Renewal specialists are responsible for ensuring customers renew their relationship with a company. Historically, the renewal process began with the end in mind. It started from contract expiration, then backed up to define a customer contact cadence, allowing the customer enough time to renew prior to their contract expiration. However, there are new emerging practices. In this post, I’m going to be going over the responsibilities of the evolving role of renewal specialist and answer the question, “Is the renewal specialist a Sales role or Service role?”
The Renewal Process from a Sales Perspective
In the example below, you can see that the typical contract renewal process begins 180 days prior to contract expiration.
The ultimate goal is to secure payment for a new contract period, and everyone has their eyes on the prize! Who doesn’t like to ring the cash register?
But, we shouldn’t take lightly what is involved with securing payments from customers. Below are typical challenges a renewal specialist may face during the renewal process.
- May want to re-negotiate terms or pricing
- Doesn’t renew on time, but continues accessing the technology
- Renews but doesn’t pay the price increase
- Contact that was an advocate left the company
Effectively managing through these scenarios requires both sales and negotiation skills. And the result to the company is maximum retention rates and minimized revenue erosion. So clearly, effectively managing the commercial relationship requires sales skills.
The Renewal Process from a Services Perspective
However, there is more to the story. Not all customers have a customer success manager available to them to help drive adoption and unlock value from the technology. It’s actually quite common to lack customer success manager coverage for small-to-medium sized subscriptions, as many companies just simply run out of customer-facing resources.
In response to this gap, the role of the renewal specialist is evolving. They are not only responsible for effectively executing the commercial renewal transaction, but are also starting to play a role with proactively driving adoption with their larger customers. It will always be important to focus on the contract expiration date and manage the renewal of the contract, but that’s not where the process should start. It should start with the beginning in mind, not just the end.
It’s critical to get customers to engage with your technology within the first 90 days. The customer should participate in an onboarding session and other one-to-many adoption services your company offers. Webinars where your other customers talk about how they are receiving value from your technology is one good example. There should also be an exception report for the renewal specialist if the customer is not engaging in the first 90 days.
The Value Realization Call
There is also an emerging adoption play being conducted by the renewal specialist around 180 days prior to contract expiration (or earlier). A value realization call is conducted for the renewal specialist’s key accounts.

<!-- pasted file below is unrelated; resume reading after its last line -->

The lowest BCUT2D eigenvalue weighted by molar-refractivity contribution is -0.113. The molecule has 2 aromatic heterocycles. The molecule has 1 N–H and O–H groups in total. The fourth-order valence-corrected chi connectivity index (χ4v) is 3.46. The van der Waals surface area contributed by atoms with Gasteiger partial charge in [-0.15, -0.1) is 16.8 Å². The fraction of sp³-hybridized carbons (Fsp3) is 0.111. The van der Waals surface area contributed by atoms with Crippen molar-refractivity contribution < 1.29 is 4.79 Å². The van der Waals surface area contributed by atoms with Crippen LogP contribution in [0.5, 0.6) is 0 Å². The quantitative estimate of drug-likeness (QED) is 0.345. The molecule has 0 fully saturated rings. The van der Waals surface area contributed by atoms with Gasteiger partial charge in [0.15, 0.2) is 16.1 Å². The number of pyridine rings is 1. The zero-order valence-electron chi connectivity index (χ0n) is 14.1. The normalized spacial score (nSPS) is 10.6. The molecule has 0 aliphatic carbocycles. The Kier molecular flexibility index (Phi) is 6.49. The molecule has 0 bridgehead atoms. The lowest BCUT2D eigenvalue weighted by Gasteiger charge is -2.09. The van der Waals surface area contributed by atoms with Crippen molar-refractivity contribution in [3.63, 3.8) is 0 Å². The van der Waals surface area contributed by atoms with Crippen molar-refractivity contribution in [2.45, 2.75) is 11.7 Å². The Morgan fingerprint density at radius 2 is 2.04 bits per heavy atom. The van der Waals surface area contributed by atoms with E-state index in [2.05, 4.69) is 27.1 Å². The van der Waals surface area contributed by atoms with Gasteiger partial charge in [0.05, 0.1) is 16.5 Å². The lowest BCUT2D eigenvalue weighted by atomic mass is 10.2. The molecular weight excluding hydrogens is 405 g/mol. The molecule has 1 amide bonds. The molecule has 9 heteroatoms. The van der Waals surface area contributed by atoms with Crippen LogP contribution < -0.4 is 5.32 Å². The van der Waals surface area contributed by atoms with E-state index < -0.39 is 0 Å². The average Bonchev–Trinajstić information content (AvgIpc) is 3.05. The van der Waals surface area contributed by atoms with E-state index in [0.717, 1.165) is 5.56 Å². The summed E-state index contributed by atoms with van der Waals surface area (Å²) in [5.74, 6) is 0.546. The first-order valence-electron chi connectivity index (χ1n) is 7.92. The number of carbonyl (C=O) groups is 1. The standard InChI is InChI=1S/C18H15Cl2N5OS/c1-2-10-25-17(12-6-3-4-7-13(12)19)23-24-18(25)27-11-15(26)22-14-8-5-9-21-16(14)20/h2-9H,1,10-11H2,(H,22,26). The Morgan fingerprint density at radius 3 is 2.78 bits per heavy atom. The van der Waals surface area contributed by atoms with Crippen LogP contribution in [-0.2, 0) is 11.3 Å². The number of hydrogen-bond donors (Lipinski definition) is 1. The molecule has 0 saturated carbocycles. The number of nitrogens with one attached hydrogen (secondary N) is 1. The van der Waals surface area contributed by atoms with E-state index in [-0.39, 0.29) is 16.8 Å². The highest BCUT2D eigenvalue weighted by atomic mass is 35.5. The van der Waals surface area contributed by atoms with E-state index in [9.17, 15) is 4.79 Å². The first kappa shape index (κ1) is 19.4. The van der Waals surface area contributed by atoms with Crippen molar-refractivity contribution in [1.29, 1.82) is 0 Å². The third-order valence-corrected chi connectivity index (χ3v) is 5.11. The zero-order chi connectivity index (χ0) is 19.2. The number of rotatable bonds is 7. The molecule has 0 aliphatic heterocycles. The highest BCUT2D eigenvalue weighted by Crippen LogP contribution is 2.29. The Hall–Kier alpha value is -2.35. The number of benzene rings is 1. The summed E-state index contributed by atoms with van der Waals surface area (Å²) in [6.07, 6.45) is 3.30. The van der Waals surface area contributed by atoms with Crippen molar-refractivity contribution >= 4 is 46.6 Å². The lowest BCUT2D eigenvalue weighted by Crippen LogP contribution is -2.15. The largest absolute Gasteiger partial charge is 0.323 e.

TSIA’s recommendations for the value realization call:
- Create a value realization scorecard:
- Keep it simple, one page
- Ideally create at time of subscription booking with the customer’s desired outcomes documented
- Create a structured approach for the call
- Develop a coaching model for the renewal specialist
- Calls are only effective with the renewal decision maker
It’s not very helpful to conduct these types of calls with junior people in the organization, nor with procurement. It’s necessary to engage with the renewal decision maker to maximize the ability to influence their perception about the value your company delivers.
So clearly, proactively driving adoption and value realization requires service-related activities.
Let’s return to the question at hand. Is the renewal specialist role a Sales role or a Service role? I would argue it’s a blending of both Sales and Service, as it will require both sales skills and service skills to get customers to renew.
Learn More About Blending Service and Sales Motions at TSW
At our upcoming spring Technology Services World conference, taking place in San Diego, May 7-9, we’ll have tons of great keynotes, sessions, and breakouts all focusing on how to combine the expertise of your Sales and Service teams to land, grow, and retain customers. View the schedule online here for a preview of what you can expect. If you register before March 18, you can save 10% on your ticket. I hope to see you there!
In the meantime, be sure to subscribe to the blog and keep up with our “Blending Service and Sales Motions” blog series, where I and the rest of the TSIA Research team will be sharing how this topic relates to each of our respective areas of research, covering all areas of the technology and services industry.
Read more posts in the "Blending Service and Sales Motions" blog series:
- "Sales, Services, and a New Year's Resolution That Sticks"
- "The Data Analytics Take on 'Helping Will Sell, Selling Won't Help'"
- "Why All Tech Executives Should Care About Blending Service and Sales Motions"
About the Author
Julia Stegman is the vice president of service revenue generation research for TSIA. She has over 25 years of experience in the high-technology industry, and is responsible for helping TSIA members uncover new opportunities to grow their recurring revenue and gain clear line of sight into what is contributing to growth or erosion in their current renewal model.